Below, approaching this portion of Onitsha Waterside, one might (as on this occasion, below) see an array of massive barges standing off from the uplands promontory where the venerable John Holts buildings stand. Beyond these huge machines, the coastline indents toward the east. The Main Market complex is just visible in outline behind the smokestack.
We had a more expansive view below of the Waterside when we first arrived in Onitsha in September 1960, looking toward the southeast at a full span of the River frontage, running from some RCM buildings at far left to the headquarters of the early British merchant John Holt5 on the middle-left promontory, toward the Main Market at center, and onward well downstream to the inchoate Niger River bridgehead structure discernible poking out of the water at far right:
Below, this labeled image shows major divisions of the central coast more clearly. On the promontory at far left, you can see several in a line of John Holt warehouses. Further toward the center south of the promontory lie an array of structures descending toward the River. These include a variety of marketplace types associated with the feature labeled Ose-Okwodu. Behind this complex and rising above it are the three arms of the massive Onitsha Main Market (OMM), just completed in the 1950s. At water’s edge are a complex of private-enterprise passenger ferries and cargo boats, marking the location of the ancient (precolonial) riverside marketplace, then labeled Otu-Nkwo6. In the early 1960s it remains a very active place for many kinds of transactions. Toward the right and again on a promontory, the several large whitish warehouses and booms of the UAC are visible.
Below, we look now more closely toward the white array of UAC warehouses and embankment-dominating cranes. Note, first, the large river craft docked beside the cranes. This marks the landing of the Niger Transport and Trading Co. Ltd (NTTC, a subsidiary of U.A.C.). The riverside cliff here provides a crucial deep-water port for river craft coursing the Niger-Benue watershed. In the 1950s and 60s (prior to the construction of Kainji Dam, which radically altered the flow of the Niger) the least depth of the River in the dry season at this point was 8 feet, so river shipping with drafts of 7’6″ could reach Onitsha year-round7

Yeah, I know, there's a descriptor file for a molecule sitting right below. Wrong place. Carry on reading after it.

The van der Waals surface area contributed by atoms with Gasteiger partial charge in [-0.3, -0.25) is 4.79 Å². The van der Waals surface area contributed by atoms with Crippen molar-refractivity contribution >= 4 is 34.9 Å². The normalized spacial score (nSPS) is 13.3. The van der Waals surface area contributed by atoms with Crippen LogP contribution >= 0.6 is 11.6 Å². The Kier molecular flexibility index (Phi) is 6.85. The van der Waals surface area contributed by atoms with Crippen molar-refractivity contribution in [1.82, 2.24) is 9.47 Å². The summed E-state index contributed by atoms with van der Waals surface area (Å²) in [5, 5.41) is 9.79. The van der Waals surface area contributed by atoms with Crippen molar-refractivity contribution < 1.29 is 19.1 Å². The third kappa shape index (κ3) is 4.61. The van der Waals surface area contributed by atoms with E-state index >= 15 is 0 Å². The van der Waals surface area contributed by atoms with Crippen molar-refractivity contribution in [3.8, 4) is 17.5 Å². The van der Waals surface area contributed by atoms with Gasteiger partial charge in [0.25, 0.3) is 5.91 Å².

At far right in our iconic image lies the concrete stairway forming the western base of the OMM, vaguely visible as a sloping surface above a flat blackish line of cargo boats that come mainly from far north, up the Niger from Onitsha. Note also the array of large trees above the slope left of the UAC buildings. This marks the Ani-Onicha, one of three sacred protectors of the ancient central marketplace, one old name of which was Otu-Okwodu, “Trumpet Beach”8 .
Slightly left of center in this image is the location of the ancient Otu-Nkwor, marked by a slight indentation (an outlet filled here with small boats of various kinds), and toward the far left rises the green Sacred Grove of Ani-Onicha, ancient Mother-Earth guardian, still bristling with her leaves.9
The map to the right focuses attention on the location of this ancient marketplace, which in precolonial times was flanked by several potently protective shrines. The first of these is Ani-Onicha, still preserved and active in the hands of Ndi-Onicha in 1962. The second was Oli-nri, a potent Spirit shrine controlled by the Eze-Onicha, which was demolished when the United Africa Company established its headquarters at its place. The third was Ukwu-ebenebe, “Great Ebenebe (tree)”, a venerable power located right at the market entrance who controlled the aggression of her bees and was administered by Ndi-Onicha women traders. It was destroyed in 192810. The indentation of the coast at this point (a small drainage outlet) offers some shelter from the direct flow of the River, affording docks for large canoes and very shallow draft ferry vessels.
Note toward the upper left on the map, the multiple rows of metal-roofed sheds, an extended portion of what has been recently called the Ose-Okwuodu marketplace (after the ancient ivory-trumpeter once announcing events there).